Rewind book: Forever…, by Judy Blume (1975)

PUBLISHED : Saturday, 22 November, 2014, 11:15pm
UPDATED : Saturday, 22 November, 2014, 11:15pm

by Judy Blume
Bradbury Press

Since 1969, readers have devoured American writer Judy Blume's young adult novels in an attempt to figure out how to navigate the tough business of growing up. Whether it is menstruation, masturbation or dealing with a pesky sibling, Blume captures the hopes and fears important to those under the age of 18. In Forever…, she addresses teen sex and virginity.

Director, actress and writer Lena Dunham remembers stealing her babysitter's copy of the novel: "I had no clue what anybody was talking about. I don't think any of the depictions of sex were more to me than just, like, an image of two people's arms rubbing together; I just had no clue."

The first line of the book signals that the subject matter is going to be risqué: "Sybil Davison has a genius IQ and has been laid by at least six different guys." In a single sentence, Blume declares that it is possible for a young woman to be sexually active and intelligent. The opening makes it clear there is going to be more than heavy petting in the novel. A few pages in, there is a subtle oral sex joke that is passed off as innocent banter between two friends about a boy's height.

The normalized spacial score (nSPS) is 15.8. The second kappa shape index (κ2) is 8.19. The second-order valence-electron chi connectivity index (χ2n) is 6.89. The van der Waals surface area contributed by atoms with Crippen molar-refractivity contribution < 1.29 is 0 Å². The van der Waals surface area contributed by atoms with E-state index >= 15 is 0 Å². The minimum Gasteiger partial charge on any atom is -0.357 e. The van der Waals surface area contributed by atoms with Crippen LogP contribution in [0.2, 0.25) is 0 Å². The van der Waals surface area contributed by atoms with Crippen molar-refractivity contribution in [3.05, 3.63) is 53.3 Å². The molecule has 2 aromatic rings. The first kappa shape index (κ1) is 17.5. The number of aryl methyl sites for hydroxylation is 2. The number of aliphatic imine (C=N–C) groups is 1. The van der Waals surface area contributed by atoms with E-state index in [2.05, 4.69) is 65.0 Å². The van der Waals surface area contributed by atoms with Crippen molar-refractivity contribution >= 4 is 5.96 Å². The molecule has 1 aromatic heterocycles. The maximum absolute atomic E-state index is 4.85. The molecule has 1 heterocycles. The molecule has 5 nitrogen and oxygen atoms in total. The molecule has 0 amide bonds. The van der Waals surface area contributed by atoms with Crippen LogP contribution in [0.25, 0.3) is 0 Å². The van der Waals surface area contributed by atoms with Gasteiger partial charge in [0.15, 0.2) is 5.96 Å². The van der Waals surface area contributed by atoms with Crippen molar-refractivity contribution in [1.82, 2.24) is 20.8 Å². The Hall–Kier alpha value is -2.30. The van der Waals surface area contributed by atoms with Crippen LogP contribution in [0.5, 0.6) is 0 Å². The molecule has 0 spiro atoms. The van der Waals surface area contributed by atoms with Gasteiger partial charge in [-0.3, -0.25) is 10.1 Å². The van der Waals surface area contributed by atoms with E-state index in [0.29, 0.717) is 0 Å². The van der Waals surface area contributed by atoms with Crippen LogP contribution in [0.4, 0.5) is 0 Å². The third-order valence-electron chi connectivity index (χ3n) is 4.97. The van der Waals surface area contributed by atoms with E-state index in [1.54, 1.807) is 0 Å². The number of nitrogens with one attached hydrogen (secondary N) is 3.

At a New Year's Eve party thrown by Sybil, protagonist-narrator Katherine Danziger meets Michael Wagner. Katherine is a virgin, Michael is not. They go on dates, talk a lot about feelings and sex, fall in love and use the word "forever" in earnest.

When the sex takes place it is unglamorous, anti-climatic and a little comic - there is nothing sexy. ("Are you in … are we doing it?") Later, Katherine goes to Planned Parenthood to consult a doctor about birth-control options - and Blume takes the opportunity to inform readers how to be responsible without being preachy.

From 1990-99, Forever… was seventh on a list of 100 of the American Library Association's list of most challenged books. (According to its website, "A challenge is an attempt to remove or restrict materials, based upon the objections of a person or group".) Other books in the top 10 include I Know Why the Caged Bird Sings by Maya Angelou, The Adventures of Huckleberry Finn by Mark Twain, and Of Mice and Men by John Steinbeck.

Forever… seems innocuous in 2014: it never crosses the boundary into crassness. Instead, it is frank, charming and almost wholesome, kind of like a declaration of being together forever.